And yet, I’m being unfair, because on the surface, The Bride from 1985 isn’t completely without merit. The film was not well received when it was released, and beautiful Jennifer Beals was nominated for a Razzie for her performance as “Eva”, this film’s version of The Bride of Frankenstein. This I found particularly unfair. Beals well served the role that was written, right down to the helpless Gothic heroine hamming. But, the flashes of strength and independence she briefly snuck in, including the reference to Mary Wollstonecraft, were subversive, more important and telling than the Sting character’s pathetic blather about an “equal” woman.
But more on that below. For now, see details….
Director: Franc Roddam
Writer:Lloyd Fonvielle (screenplay)
Notable Cast: Sting, Jennifer Beals, Anthony Higgins, Geraldine Page, Clancy Brown
Plot: After the creation of his creature, Dr. Frankenstein researches and creates a perfect woman, Eva, to be the mate of the creature. However, the anxiety of the creature creates havoc in the laboratory that is burnt down and explodes, killing Frankenstein’s assistants Dr. Zahlus and Paulus. Dr. Frankenstein believes the creature died too but he flees to the woods. Soon he meets and befriends the dwarf Rinaldo, who gives a name to him, Viktor, and invites him to work in a circus in Budapest. Meanwhile Frankenstein and his house keeper Mrs. Baumann (Geraldine Page) teach Eva how to behave and to be independent. One day, Frankenstein introduces Eva to the high-society, telling that she was found amnesic in the woods and has become his protégée. But Frankenstein becomes obsessed of Eva while Viktor and she have a strange connection. What will happen to Eva? – source: Claudio Carvalho, Rio de Janeiro, Brazil, on imdb.com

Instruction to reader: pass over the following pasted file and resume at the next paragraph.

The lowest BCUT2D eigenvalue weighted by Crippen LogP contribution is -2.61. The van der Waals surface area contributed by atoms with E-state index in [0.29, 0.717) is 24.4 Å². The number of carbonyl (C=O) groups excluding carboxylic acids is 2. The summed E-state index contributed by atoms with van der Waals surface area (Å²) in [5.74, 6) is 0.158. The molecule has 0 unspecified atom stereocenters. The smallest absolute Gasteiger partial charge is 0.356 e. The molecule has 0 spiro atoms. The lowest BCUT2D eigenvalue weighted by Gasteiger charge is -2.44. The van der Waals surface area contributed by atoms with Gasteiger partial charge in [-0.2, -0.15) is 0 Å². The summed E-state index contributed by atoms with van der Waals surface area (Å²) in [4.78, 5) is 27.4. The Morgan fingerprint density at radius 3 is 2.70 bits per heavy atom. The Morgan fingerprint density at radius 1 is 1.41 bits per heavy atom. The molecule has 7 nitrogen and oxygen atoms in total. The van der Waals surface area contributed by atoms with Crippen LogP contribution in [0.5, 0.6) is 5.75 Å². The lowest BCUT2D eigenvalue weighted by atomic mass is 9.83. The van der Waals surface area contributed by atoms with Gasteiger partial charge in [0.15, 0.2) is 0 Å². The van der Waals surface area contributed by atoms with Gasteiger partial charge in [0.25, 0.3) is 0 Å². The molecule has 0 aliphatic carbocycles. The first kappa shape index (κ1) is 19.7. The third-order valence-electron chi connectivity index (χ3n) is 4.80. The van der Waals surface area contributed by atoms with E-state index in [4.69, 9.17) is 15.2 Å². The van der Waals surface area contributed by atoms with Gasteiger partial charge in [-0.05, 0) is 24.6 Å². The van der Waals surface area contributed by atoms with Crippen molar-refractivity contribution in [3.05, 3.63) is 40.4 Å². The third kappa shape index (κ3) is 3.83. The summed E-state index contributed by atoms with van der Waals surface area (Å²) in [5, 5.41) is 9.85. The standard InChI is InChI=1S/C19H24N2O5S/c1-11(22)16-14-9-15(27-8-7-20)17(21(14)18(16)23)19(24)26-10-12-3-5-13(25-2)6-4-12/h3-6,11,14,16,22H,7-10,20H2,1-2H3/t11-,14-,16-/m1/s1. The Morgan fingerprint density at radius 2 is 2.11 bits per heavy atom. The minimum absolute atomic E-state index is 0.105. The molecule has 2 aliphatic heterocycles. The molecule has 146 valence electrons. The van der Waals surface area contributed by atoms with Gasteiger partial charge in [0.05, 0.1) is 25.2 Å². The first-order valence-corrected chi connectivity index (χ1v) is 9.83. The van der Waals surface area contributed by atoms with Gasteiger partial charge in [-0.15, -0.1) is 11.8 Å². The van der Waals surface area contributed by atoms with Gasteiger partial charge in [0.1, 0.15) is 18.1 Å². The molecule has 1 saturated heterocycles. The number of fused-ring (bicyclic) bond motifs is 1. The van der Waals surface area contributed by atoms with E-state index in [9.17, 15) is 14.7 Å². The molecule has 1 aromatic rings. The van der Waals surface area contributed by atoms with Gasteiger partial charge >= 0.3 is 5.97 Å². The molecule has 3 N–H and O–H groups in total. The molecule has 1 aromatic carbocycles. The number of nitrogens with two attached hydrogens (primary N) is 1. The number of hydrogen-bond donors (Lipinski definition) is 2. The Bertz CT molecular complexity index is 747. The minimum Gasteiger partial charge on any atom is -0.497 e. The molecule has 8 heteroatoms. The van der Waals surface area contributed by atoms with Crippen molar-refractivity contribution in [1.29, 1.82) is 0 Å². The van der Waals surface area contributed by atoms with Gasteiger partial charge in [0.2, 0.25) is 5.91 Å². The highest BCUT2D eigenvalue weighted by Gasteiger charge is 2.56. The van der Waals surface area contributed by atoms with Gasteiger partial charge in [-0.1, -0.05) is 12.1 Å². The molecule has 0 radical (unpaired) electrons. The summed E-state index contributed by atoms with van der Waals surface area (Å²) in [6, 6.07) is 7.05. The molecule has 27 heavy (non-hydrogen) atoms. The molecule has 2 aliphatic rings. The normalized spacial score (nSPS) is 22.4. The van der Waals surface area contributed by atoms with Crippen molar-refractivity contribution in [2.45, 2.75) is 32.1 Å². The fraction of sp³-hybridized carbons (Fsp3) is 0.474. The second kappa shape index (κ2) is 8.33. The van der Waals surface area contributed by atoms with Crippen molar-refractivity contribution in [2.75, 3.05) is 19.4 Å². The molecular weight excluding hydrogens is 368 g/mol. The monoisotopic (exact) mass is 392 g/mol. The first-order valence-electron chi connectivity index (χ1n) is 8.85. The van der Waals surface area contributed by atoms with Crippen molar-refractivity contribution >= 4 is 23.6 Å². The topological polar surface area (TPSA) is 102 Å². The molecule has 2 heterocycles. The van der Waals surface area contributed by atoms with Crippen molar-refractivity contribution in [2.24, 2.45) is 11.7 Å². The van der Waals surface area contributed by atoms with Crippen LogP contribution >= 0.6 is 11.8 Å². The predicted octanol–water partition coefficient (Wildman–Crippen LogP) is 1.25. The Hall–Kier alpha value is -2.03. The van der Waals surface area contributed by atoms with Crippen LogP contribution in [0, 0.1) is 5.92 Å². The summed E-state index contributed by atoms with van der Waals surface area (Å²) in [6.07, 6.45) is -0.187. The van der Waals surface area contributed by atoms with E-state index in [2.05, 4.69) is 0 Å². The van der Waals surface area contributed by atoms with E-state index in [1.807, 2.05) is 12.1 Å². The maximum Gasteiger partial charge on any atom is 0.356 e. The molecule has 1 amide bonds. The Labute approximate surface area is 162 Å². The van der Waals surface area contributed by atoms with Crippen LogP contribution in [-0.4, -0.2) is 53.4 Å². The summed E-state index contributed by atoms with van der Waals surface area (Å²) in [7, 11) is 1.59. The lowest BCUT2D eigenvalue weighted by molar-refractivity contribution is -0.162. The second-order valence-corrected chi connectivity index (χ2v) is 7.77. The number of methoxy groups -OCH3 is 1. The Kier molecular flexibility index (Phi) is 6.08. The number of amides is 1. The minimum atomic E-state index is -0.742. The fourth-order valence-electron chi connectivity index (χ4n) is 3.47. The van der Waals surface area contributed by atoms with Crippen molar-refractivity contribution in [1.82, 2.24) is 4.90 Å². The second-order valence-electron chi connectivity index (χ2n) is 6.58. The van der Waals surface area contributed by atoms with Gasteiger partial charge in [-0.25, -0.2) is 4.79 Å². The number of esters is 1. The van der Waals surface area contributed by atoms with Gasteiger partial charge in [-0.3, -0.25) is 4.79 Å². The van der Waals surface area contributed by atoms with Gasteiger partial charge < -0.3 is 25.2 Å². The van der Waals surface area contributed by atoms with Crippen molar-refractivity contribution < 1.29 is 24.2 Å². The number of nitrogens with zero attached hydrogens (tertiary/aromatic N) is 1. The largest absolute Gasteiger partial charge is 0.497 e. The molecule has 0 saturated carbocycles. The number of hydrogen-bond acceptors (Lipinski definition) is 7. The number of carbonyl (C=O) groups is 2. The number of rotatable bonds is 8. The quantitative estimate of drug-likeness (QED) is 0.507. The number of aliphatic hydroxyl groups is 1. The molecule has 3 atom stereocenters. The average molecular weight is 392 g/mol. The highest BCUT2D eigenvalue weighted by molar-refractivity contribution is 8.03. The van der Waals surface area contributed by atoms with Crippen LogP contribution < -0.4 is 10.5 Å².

Yes, there is a lot to ridicule about this production, particularly its opening scene. It is a protracted and campy lab scene that is the stock of Frankenstein movies, but presented with a bizarre earnestness and even an awkward attempt at gore-horror.
You could criticize the plot thread with the Monster, named “Viktor” (while the Sting Frankenstein character himself bears the name Charles, and why?). Viktor runs off after his rejection by the Bride and joins the circus, befriends a little person (Anthony Rappaport as Rinaldo), is chased by the requisite torch-bearing mob, and is ultimately reunited with Eva. But there is no reason to do so. The Monster was played by renowned actor Clancy Brown, and very well so at that. There was a heart and a tragic pathos there, whether or not the execution was lengthy and horror-free.
And then there is Mr. Gordon Sumner himself. I mean, Sting is easy to hate, and he’s easy to hate in this movie. As the froofy, creepy-rapey ‘Charles’ Frankenstein, in 1985 he was probably very sexy to moviegoing audiences. In this present day he’s a chore to tolerate. He’s the villain, and an asshole, paying lip service to the very feminism he undermines with his actions and obsessive possessiveness – and it’s not like that wasn’t in many, many Police songs? Every Breath You Take, Can’t Stand Losing You, Don’t Stand So Close To Me? All songs speaking to a man wanting to create a woman and fill her head with his own ideas and values and preferences.
Plus, Sting – easy to hate for his rich rock star status and PC platitudes – once was punk/new wave royalty, possessed of beauty and presence. AND YET he willingly participated in this unforgivably atrocious human-rights violation:
Look, at the end of the day, is there much difference between The Bride and any old school Hammer Horror film that I loved for its lush Gothic atmosphere? Not really. There were cool visuals in this, despite the hammy story and roles.
And if nothing else, it highlighted just how awful a mansplainy, manipulative gaslighting Pygmalion douchebag can be to women and to feminism. Sting’s Charles Frankenstein was the proto-woke hipster bro “feminist” with a nasty, misogynist side under the surface.
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